Definition for DE-MAND'

DE-MAND', v.t. [Fr. demander; Sp. and Port. demandar; It. domandare or dimandare; Arm. mennat; de and L. mando, to command. The L. mando signifies to send; hence, to commit or intrust. To ask is to press or urge. Sw. mana, Dan. maner, to put in mind, to urge, press, dun; to admonish, L. moneo. It appears that mando, moneo and mens, mind, are all of one family; as also Ir. muinim, to teach; W. mynu, to will, to seek or procure, to insist, to obtain or have; Sax. manian; G. mahnen. See Class Mn, No. 7, 9.]

  1. To ask or call for, as one who has a claim or right to receive what is sought; to claim or seek as due by right. The creditor demands principal and interest of his debt. Here the claim is derived from law or justice.
  2. To ask by authority; to require; to seek or claim an answer by virtue of a right or supposed right in the interrogator, derived from his office, station, power or authority. The officers of the children of Israel … were beaten, and demanded, wherefore have ye not fulfilled your task in making brick? – Ex. v.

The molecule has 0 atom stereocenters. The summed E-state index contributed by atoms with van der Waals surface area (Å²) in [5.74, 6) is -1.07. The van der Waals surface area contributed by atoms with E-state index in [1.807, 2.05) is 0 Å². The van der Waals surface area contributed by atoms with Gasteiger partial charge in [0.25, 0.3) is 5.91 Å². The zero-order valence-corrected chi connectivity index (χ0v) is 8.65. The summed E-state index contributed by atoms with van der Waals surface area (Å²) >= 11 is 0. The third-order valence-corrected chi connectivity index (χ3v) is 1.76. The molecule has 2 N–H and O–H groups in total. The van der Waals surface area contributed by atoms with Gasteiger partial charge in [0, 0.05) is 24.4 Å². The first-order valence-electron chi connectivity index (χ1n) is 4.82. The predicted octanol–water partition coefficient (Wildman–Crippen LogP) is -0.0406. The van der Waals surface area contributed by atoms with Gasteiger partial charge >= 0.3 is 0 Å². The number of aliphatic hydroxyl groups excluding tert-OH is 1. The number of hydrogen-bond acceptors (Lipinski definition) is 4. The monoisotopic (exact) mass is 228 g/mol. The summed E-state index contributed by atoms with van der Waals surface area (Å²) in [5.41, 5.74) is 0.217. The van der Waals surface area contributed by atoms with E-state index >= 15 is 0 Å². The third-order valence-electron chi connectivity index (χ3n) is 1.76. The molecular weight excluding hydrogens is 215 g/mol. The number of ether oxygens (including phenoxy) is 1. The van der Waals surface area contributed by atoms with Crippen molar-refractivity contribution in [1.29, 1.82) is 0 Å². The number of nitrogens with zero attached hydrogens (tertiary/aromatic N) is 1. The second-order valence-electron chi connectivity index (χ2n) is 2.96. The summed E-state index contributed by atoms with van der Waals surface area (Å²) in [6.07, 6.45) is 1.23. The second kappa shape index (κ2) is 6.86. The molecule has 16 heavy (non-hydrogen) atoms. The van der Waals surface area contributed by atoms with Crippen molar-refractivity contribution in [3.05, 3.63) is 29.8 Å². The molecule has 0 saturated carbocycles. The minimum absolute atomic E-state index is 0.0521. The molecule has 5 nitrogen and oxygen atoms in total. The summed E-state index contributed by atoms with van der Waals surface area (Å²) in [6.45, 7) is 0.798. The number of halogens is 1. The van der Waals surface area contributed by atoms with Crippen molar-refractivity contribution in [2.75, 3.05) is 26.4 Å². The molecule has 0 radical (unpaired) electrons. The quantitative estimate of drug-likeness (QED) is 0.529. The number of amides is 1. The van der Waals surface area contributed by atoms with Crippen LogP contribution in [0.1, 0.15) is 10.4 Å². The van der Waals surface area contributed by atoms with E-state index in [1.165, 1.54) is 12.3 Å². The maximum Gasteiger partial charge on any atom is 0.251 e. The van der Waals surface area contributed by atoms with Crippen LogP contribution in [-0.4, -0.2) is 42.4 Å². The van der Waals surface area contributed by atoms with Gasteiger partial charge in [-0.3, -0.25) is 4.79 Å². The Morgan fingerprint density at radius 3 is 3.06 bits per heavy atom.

3. To require as necessary or useful; as, the execution of this work demands great industry and care.
  4. To ask or require, as a seller of goods; as, what price do you demand?
  5. To sue for; to seek to obtain by legal process; as, the plaintif, in his action, demands unreasonable damages. In French, demander generally signifies simply to ask, request, or petition, when the answer or thing asked for, is a matter of grace or courtesy. But in English, demand is now seldom used in that sense, and rarely indeed can the French demander be rendered correctly in English by demand, except in the case of the seller of goods, who demands, [asks, requires,] a certain price for his wares. The common expression, “a king sent to demand another king's daughter in marriage,” is improper.

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